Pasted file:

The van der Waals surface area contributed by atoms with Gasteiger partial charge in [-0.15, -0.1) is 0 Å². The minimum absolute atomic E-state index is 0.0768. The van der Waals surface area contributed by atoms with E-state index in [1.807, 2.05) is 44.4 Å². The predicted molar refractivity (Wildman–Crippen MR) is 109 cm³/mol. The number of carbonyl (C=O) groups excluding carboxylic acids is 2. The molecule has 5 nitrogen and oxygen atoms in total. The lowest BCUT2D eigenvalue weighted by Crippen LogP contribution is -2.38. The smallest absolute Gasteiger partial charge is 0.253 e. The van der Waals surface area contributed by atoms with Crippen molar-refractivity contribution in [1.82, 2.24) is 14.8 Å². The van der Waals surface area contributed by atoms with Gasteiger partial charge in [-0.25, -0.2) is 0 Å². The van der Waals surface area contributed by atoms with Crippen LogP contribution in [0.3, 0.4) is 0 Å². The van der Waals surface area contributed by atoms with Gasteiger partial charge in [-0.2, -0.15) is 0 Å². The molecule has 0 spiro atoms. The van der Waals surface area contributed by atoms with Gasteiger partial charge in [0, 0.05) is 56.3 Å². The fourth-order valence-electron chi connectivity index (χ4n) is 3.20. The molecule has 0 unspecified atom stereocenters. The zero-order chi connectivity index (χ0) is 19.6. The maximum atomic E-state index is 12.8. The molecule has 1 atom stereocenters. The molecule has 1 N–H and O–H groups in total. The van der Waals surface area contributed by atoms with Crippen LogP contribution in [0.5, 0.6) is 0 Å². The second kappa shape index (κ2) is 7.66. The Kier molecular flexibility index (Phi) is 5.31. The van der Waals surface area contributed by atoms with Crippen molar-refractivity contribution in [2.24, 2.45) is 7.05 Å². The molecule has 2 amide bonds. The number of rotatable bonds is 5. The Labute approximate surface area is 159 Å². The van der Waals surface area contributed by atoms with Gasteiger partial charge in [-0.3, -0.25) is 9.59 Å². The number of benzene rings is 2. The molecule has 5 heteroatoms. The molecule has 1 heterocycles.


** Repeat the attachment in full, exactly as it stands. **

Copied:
The van der Waals surface area contributed by atoms with Gasteiger partial charge in [-0.15, -0.1) is 0 Å². The minimum absolute atomic E-state index is 0.0768. The van der Waals surface area contributed by atoms with E-state index in [1.807, 2.05) is 44.4 Å². The predicted molar refractivity (Wildman–Crippen MR) is 109 cm³/mol. The number of carbonyl (C=O) groups excluding carboxylic acids is 2. The molecule has 5 nitrogen and oxygen atoms in total. The lowest BCUT2D eigenvalue weighted by Crippen LogP contribution is -2.38. The smallest absolute Gasteiger partial charge is 0.253 e. The van der Waals surface area contributed by atoms with Crippen molar-refractivity contribution in [1.82, 2.24) is 14.8 Å². The van der Waals surface area contributed by atoms with Gasteiger partial charge in [-0.25, -0.2) is 0 Å². The van der Waals surface area contributed by atoms with Crippen LogP contribution in [0.3, 0.4) is 0 Å². The van der Waals surface area contributed by atoms with Gasteiger partial charge in [-0.2, -0.15) is 0 Å². The molecule has 0 spiro atoms. The van der Waals surface area contributed by atoms with Gasteiger partial charge in [0, 0.05) is 56.3 Å². The fourth-order valence-electron chi connectivity index (χ4n) is 3.20. The molecule has 0 unspecified atom stereocenters. The zero-order chi connectivity index (χ0) is 19.6. The maximum atomic E-state index is 12.8. The molecule has 1 atom stereocenters. The molecule has 1 N–H and O–H groups in total. The van der Waals surface area contributed by atoms with Crippen LogP contribution in [0.5, 0.6) is 0 Å². The second kappa shape index (κ2) is 7.66. The Kier molecular flexibility index (Phi) is 5.31. The van der Waals surface area contributed by atoms with Crippen molar-refractivity contribution in [2.24, 2.45) is 7.05 Å². The molecule has 2 amide bonds. The number of rotatable bonds is 5. The Labute approximate surface area is 159 Å². The van der Waals surface area contributed by atoms with Gasteiger partial charge in [-0.3, -0.25) is 9.59 Å². The number of benzene rings is 2. The molecule has 5 heteroatoms. The molecule has 1 heterocycles.